Here are 4 graphs that give an overview of inflation from the perspective of both producers and consumers. Data are percent change from the same month of the previous year.
On the left is the overall movement, on the right data that excludes food and energy. In other words, if we ignore the recent drop in commodity prices, which is a one-time event rather than a trend, what does inflation look like? (Click on the graphs to enlarge them.)
|PPI: All Commodities|
|PPI less food & energy|
|CPI All Items|
|CPI less food & energy|
So as we start the New Year, the news is of an economy where growth is not accelerating and where labor markets have slack, such that between them "push" (labor costs, the biggest cost component for the economy as a whole) and "pull" (weak demand) are not leading to price increases. Indeed for the past half year inflation has trended down, and is well below the Fed's target of 2% [their preferred metric is PCE inflation, I won't detail how that differs here, except to add that the picture it gives is nearly identical, except that the level is lower, 1.4% instead of 1.6%.]
Since I'm teaching our senior "capstone" course this term under the theme of "modern macroeconomics" I'll periodically publish data on this site, roughly once a week. So this is but the first installment of many. One theme for the course is the size of "the" fiscal multiplier (in quotes because policy in a deep recession might reasonably be expected to have a different impract from that in normal times). What impact doees fiscal policy have in different classes of macro models (old-school structural vs new-school DSGE)? How can economists measure it empirically, given the general lack of unanticipated [as opposed to built-in] variation in policy? Of course I'll also try to familiarize students (and blog readers) with the current US policy stance. Is now the time to be trimming monetary stimulus? to be cutting back on public works? For the latter, doesn't the US have an aging highway system and network of bridges that are showing their age? If so, isn't the time to address that when there's no cost pressure and when borrowing costs are cheap? But for the data side, at a minimum we'll delve into employment, the term structure of interest rates and other metrics besides fiscal ones.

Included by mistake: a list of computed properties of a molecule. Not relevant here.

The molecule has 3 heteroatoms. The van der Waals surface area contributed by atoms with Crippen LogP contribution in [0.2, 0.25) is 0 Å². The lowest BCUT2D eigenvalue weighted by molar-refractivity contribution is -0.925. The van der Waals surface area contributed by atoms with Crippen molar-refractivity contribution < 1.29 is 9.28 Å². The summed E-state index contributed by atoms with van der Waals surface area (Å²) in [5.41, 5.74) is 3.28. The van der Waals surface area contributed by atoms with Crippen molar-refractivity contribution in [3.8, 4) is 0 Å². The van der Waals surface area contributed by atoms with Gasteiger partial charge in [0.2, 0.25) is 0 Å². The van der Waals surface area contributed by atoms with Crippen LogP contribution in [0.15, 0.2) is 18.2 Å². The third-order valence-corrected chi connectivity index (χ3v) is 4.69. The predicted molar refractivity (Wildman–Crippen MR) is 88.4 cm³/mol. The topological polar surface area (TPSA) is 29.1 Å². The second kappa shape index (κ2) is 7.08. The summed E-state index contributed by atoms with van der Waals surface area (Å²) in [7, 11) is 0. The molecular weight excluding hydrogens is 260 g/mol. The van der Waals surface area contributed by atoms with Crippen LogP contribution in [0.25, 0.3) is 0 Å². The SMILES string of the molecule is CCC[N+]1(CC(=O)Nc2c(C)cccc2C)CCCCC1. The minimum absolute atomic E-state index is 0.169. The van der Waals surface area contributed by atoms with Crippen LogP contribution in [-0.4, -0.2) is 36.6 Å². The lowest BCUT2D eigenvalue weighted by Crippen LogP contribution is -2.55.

Now to my annual "Faculty Activity Report," not that I'll get a wage bump out of it, other than the one W&L provides to offset inflation. Er, hopefully it's the "core" rate sans food & energy that they use....but I shouldn't complain. While it's not much, next door at VMI [Virginia Military Institute] the faculty get nothing.